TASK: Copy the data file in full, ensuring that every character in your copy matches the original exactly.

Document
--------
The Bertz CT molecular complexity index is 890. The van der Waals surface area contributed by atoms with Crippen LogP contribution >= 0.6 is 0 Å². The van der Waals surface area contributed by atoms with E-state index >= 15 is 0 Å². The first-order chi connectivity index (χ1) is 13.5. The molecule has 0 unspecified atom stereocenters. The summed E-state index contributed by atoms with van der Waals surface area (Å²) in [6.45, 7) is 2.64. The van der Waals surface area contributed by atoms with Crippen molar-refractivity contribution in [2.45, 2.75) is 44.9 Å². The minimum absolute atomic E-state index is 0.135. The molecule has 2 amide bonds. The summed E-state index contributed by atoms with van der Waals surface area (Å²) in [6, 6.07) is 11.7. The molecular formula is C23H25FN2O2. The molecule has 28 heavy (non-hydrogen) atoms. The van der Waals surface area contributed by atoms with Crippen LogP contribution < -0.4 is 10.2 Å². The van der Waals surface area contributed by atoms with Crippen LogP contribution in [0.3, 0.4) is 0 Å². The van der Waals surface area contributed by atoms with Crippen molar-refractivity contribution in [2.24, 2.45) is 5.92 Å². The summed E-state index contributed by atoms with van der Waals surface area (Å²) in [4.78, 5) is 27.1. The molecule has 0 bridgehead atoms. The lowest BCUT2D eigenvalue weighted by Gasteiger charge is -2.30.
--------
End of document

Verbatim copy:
The Bertz CT molecular complexity index is 890. The van der Waals surface area contributed by atoms with Crippen LogP contribution >= 0.6 is 0 Å². The van der Waals surface area contributed by atoms with E-state index >= 15 is 0 Å². The first-order chi connectivity index (χ1) is 13.5. The molecule has 0 unspecified atom stereocenters. The summed E-state index contributed by atoms with van der Waals surface area (Å²) in [6.45, 7) is 2.64. The van der Waals surface area contributed by atoms with Crippen molar-refractivity contribution in [2.45, 2.75) is 44.9 Å². The minimum absolute atomic E-state index is 0.135. The molecule has 2 amide bonds. The summed E-state index contributed by atoms with van der Waals surface area (Å²) in [6, 6.07) is 11.7. The molecular formula is C23H25FN2O2. The molecule has 28 heavy (non-hydrogen) atoms. The van der Waals surface area contributed by atoms with Crippen LogP contribution < -0.4 is 10.2 Å². The van der Waals surface area contributed by atoms with Crippen LogP contribution in [0.3, 0.4) is 0 Å². The van der Waals surface area contributed by atoms with Crippen molar-refractivity contribution in [2.24, 2.45) is 5.92 Å². The summed E-state index contributed by atoms with van der Waals surface area (Å²) in [4.78, 5) is 27.1. The molecule has 0 bridgehead atoms. The lowest BCUT2D eigenvalue weighted by Gasteiger charge is -2.30.